“Wicked” a smashing political allegory

Prequal of Wizard of Oz targets racism and repression

by Lucy Komisar

This behind the scenes revisionist view of The Wizard of Oz is a political allegory about racism and discrimination. It’s fascinating as a literary work and stunning as theater. Based on the novel by Gregory Maguire, it’s an updated Animal Farm. It’s a play that exists on two levels, one for the kids and another for adults, who will find it intellectually stimulating. It’s Oz before Dorothy got there.

You might think this was a typical high-tech Broadway extravaganza. After all, a dragon belches smoke from the top of the proscenium and a huge witch’s hat flies around. (The set wizardry is by Eugene Lee.) Susan Hilferty’s costumes are great gobs of color and feathers.

Kristin Chenoweth, Idina Menzel, Wicked, photo Joan Marcus

But then there’s the subversive ironic story of the self-absorbed good-girl (good witch) Glinda (Kristin Chenoweth) who is so full of herself she declares, It’s good to see me isn’t it? Then, No need to respond, that was rhetorical. Glinda is utterly self-involved, has 24 pairs of shoes, and is popular and empty-headed – though good-natured.

Her princely boyfriend, by the way, is appropriately shallow and pretentious.

Expect a lot of tongue-in-cheek references.

There’s the bedraggled 19th-century mob, for example.

So, getting down to the racism: Elphaba (Idina Menzel) the wicked witch is green! That’s a bad thing. Think colored. And there is privilege and discrimination aplenty. The girls go to a private school for the upper classes, where Elphaba is a charity case.

The rich kids don’t like to be reminded of how these class divisions happened: I don’t see why you can’t just teach history, instead of always harping on the past.

The professor (William Youmans) is a goat who, like many other animals, forgets how to speak. Someone has written on the blackboard that animals should be seen and not heard. By the way, animals are also forbidden to work. Well, what can they do? The professor declared, There is so much pressure not to. Elphaba is indignant: It can’t happen here.

This is the lightest, frothiest political treatise you ever saw, with a bubbly Chenoweth holding forth in a lilting soprano, and stomping about with cute, quirky gestures. Idina Menzel is a passionate, intelligent Elphaba.

The vividly green Elphaba sets out for the Emerald City where wizard Joel Grey is out to stop subversive animal activity. His tactic? Inventing an enemy for people to coalesce against; he even puts wings on monkeys and makes them spies. Storm troopers chase around and arouse shivers. The wizard’s contraption of cogs and wheels makes us wonder about the evils of industrial society. His snooty press secretary spins lies.

It appears that people are willing to grovel and submit to feed their ambition, that they are not comfortable with moral ambiguities. A message for our times, for all times. And a superb Broadway show!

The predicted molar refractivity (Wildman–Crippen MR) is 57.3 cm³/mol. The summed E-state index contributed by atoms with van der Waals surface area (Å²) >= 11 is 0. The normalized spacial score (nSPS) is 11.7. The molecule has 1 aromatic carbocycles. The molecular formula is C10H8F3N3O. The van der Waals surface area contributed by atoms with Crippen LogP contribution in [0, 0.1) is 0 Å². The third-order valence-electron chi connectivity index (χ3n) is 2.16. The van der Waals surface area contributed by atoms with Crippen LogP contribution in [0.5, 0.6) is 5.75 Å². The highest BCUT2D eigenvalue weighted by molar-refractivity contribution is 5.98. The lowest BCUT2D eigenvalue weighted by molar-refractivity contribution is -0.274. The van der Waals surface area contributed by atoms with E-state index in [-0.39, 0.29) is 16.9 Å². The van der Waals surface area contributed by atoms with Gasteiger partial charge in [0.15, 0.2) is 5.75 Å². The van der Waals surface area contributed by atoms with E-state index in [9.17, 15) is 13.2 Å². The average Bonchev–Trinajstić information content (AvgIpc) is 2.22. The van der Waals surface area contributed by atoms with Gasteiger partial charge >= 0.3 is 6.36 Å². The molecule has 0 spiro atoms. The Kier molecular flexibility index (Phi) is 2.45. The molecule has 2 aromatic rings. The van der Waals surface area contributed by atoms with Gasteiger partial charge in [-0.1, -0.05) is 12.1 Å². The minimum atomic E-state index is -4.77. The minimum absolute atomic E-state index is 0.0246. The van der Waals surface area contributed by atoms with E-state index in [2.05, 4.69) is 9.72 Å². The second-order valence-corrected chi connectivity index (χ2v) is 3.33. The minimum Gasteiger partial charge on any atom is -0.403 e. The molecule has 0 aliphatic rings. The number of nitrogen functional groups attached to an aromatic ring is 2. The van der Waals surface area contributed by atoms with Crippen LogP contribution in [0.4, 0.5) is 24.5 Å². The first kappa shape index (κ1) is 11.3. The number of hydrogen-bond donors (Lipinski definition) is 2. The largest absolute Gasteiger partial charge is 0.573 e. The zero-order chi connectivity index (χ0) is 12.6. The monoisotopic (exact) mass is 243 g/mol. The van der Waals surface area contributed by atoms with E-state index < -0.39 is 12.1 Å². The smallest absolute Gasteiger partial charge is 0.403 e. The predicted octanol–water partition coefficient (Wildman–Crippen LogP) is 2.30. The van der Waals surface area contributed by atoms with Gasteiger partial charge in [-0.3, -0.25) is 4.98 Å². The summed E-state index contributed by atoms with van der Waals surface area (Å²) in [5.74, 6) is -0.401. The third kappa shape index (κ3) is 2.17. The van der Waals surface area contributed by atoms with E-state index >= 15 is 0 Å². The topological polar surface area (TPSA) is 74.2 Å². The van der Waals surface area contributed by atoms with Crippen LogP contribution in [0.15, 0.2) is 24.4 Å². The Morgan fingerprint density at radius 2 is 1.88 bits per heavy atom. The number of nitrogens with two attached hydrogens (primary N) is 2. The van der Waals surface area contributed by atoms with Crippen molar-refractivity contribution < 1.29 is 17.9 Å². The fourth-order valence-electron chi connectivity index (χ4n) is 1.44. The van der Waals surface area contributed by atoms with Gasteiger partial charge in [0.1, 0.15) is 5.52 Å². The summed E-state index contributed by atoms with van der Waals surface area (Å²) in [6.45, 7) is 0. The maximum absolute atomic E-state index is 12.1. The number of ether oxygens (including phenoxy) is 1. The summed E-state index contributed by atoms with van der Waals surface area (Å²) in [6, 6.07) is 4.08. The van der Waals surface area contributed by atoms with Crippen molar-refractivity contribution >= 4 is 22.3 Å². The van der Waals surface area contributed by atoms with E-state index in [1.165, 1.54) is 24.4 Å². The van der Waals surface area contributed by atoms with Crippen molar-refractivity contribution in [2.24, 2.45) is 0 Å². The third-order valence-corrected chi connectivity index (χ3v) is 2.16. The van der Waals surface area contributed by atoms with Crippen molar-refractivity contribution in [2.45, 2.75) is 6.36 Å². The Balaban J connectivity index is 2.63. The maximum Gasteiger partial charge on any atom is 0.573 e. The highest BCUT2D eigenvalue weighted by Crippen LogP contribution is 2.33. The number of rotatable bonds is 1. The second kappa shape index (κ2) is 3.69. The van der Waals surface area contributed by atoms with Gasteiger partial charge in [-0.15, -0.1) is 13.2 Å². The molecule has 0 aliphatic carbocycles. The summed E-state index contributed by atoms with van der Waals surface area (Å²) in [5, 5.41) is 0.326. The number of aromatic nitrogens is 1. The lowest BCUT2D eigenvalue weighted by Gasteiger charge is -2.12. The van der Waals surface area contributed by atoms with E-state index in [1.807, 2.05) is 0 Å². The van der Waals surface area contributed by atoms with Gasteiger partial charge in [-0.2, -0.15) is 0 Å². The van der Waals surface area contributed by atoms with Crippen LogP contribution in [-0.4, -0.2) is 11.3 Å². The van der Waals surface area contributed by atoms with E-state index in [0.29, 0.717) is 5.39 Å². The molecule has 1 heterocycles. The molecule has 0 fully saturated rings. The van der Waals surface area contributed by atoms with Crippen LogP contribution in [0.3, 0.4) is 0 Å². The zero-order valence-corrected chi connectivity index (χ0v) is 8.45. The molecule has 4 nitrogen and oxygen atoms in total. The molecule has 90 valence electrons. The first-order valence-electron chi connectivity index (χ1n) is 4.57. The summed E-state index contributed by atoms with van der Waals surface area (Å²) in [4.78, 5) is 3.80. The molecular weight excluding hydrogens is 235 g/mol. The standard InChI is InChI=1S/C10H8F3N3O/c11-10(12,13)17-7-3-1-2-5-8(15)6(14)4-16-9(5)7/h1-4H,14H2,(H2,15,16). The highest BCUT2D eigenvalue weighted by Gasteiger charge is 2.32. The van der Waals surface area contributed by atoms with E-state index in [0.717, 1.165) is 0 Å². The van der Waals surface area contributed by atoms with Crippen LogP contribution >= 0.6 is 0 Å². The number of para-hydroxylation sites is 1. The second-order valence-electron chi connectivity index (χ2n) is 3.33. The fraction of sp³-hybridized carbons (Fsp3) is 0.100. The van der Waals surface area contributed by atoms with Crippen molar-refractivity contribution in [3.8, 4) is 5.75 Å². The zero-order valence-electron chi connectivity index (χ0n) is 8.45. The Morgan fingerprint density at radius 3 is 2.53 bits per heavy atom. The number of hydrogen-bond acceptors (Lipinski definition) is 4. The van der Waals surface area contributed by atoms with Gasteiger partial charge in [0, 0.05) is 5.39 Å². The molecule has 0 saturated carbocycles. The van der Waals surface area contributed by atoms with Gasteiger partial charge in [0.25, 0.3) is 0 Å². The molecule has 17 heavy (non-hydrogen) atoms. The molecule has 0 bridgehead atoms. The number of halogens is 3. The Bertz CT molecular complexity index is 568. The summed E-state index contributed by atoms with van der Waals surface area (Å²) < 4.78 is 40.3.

Wicked. Book by Gregory Maguire. Music & Lyrics by Stephen Schwartz. Directed by Joe Mantello. Choreographed by Wayne Cilento. New York: Gershwin Theatre, 222 West 51st St., New York City. Running Time: 2:45. Opened Oct 30th, 2003.

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5 Responses to "“Wicked” a smashing political allegory"

  1. Brian   Apr 8, 2007 at 11:58 am

    You wrote:
    “The professor (William Youmans) is a goat who, like many other animals, has forgotten how to speak. He writes on the blackboard that animals should be seen and not heard. By the way, animals are also forbidden to work. Well, what can they do? The professor declares, ‘There is so much pressure not to.’ Elphaba is indignant: ‘It can‘t happen here.'”

    I think you missed something. Unless they changed the show from when I saw it in October of 2005, Professor Dillamund was a Goat who had not yet forgotten how to talk. Someone else, as a political statement, wrote “Animals Should Be Seen And Not Heard” on his blackboard. True, the situation does get worse, but initially that’s how it is.

    LK: The professor started out speaking then forgot how to speak. You are right that someone else wrote the statement. Thanks for the correction, which has been addressed.

  2. Elena   Mar 7, 2012 at 4:44 pm

    The novel was written by Gregory Maguire, not Winnie Holzman, and the good witch’s name is Glinda, not Glenda.

  3. Hector   Nov 19, 2013 at 6:40 pm

    It’s Glinda. The “ga” is silent =P

  4. @Hector   Apr 1, 2014 at 5:42 pm

    Actually in the “wizard of oz” the ga is silent, but as explained in the book “Wicked” her name is actually Galinda, disney changed it. I believe also somewhere in the book it explains that galinda ended up dropping the ga in her name becasue she found it disrespectful to someone.

  5. Patty   Sep 1, 2015 at 7:09 pm

    No, Brian is right. It is actually GA-linda. If you read the novel, you will see why it shortens later in the story to Glinda. The “ga” is pronounced. =P


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